Most of my dogs from the past and present have been rescued, but I did have two Siberian Huskies and three American Eskimos that came from breeders. We all have personal reasons for choosing a pet from a breeder or a shelter. If you do decide to go with a dog breeder, there are some things you need to know – beginning with picking a breeder that’s reputable. Asking the right questions and knowing how a credible breeder should interact with you, helps you make a wise choice.
Good breeders are associated with local and national breed clubs, and kennel clubs like the AKC or UKC. They know their dogs well, and their objective is to constantly improve on the breed(s) they raise. Only healthy dogs are mated, and kennels, exercise areas, yards and homes are clean. All of the dogs are clean and well cared for, and their kennels are not overcrowded. Their dogs are family pets first, and many breeders enter them in dog shows, hunting, herding or Earthdog trials and other activities.
Finding a Qualified Breeder
Talk to your vet, certified dog trainers or dog owners who have the breed you’re interested in. You can also check with breed clubs and dog registries, or attend dog shows. Ethical breeders are passionate about their dogs and always eager to discuss the breeds they love.
Be knowledgeable about the breed you’re interested in so you have a general idea of cost, what a puppy should look like before and after he’s grown, possible genetic issues (like hip dysplasia), general temperament and characteristics. Understand the dietary needs of big dogs that require a quality food like CANIDAE large breed food, formulated especially for proper growth and nutrition of large dogs.
Never buy a pup online, from a pet shop, sight unseen, in a parking lot, or from anyone who refuses to allow you to come to their facility. Responsible breeders have nothing to hide and expect you to come to their kennels to look at pups. I’ve been to a puppy mill, and the difference between legitimate breeders and those that aren’t is clear. Ethical breeders don’t have more dogs than they can properly care for, and generally have only one or two different breeds. You aren’t pressured to buy a pup, and all of the dogs are energetic and happy. A pup won’t be taken from his mom until he’s 8-12 weeks or older, and you should be given instructions on caring for your puppy as well as documentation on vaccines, testing and other health care.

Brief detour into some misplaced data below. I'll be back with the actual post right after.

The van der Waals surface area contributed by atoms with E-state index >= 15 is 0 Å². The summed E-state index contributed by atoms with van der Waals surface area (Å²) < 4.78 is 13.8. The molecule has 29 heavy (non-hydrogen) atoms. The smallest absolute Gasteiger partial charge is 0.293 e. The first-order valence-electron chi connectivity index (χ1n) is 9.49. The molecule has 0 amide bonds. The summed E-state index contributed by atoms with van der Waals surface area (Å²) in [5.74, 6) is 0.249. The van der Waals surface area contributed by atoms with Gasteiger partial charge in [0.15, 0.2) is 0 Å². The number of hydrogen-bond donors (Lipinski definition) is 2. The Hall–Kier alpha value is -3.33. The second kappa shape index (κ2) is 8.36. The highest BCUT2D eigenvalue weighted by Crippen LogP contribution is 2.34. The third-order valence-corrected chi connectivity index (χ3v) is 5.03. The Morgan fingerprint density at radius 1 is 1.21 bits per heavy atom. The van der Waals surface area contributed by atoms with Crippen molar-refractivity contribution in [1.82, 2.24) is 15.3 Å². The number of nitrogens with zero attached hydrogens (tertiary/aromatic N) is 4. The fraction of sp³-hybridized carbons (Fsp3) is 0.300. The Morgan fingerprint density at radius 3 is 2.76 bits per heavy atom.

A responsible breeder is knowledgeable about the breed they sell. They want to make sure their pups go to a responsible and loving home, and won’t be offended by legitimate questions. If a breeder refuses to answer questions, walk away.
Questions to Ask
Do you belong to any breed clubs? Which ones? Tell me what’s positive and negative about this breed? Can you give me a veterinary health certificate? Tell me about the temperament of the parents and family history. Does either one have conformation or other titles, like herding or tracking? What’s your experience with breeding and how often do you breed dogs? Can you give me references from other buyers? What kind of health clearances have they had? Were the parents screened for health issues common to the breed before mating them? If some of the tests haven’t been done, ask why. Ask if they know what the Orthopedic Foundation for Animals (OFA) is. Not all breeders participate in the organization, but they should know what it is.
A good breeder will have questions for you too, such as do you travel a lot or work long hours? Where will your dog spend his time when you’re away from home? Why do you want this breed? Do you have other pets at home? Do you have a fenced yard and if not will you walk your dog on a leash daily? Do you have children? Who will be responsible for daily care and training? Do you rent or own your home?
Papers don’t ensure a healthy or show quality pup. It means the pup is purebred and has a bloodline that can be traced. The buyer is responsible for getting paperwork from the breeder, and registering their pup themselves. Some breeders will have you sign a contract to spay/neuter your pup before releasing paperwork. Included in the contract should be a guarantee of health for hereditary conditions, and the breeder should be willing to give you a lifetime guarantee to take the pup back if you can’t keep him.
If you prefer to adopt from a shelter, be sure to read tomorrow’s RPO blog post.
Langley Cornwell will offer some excellent tips on how to choose a shelter dog that’s right for you and your family.
Top photo by Colby Stopa
Middle photo by Pets Adviser
Bottom photo by carterse
Read more articles by Linda Cole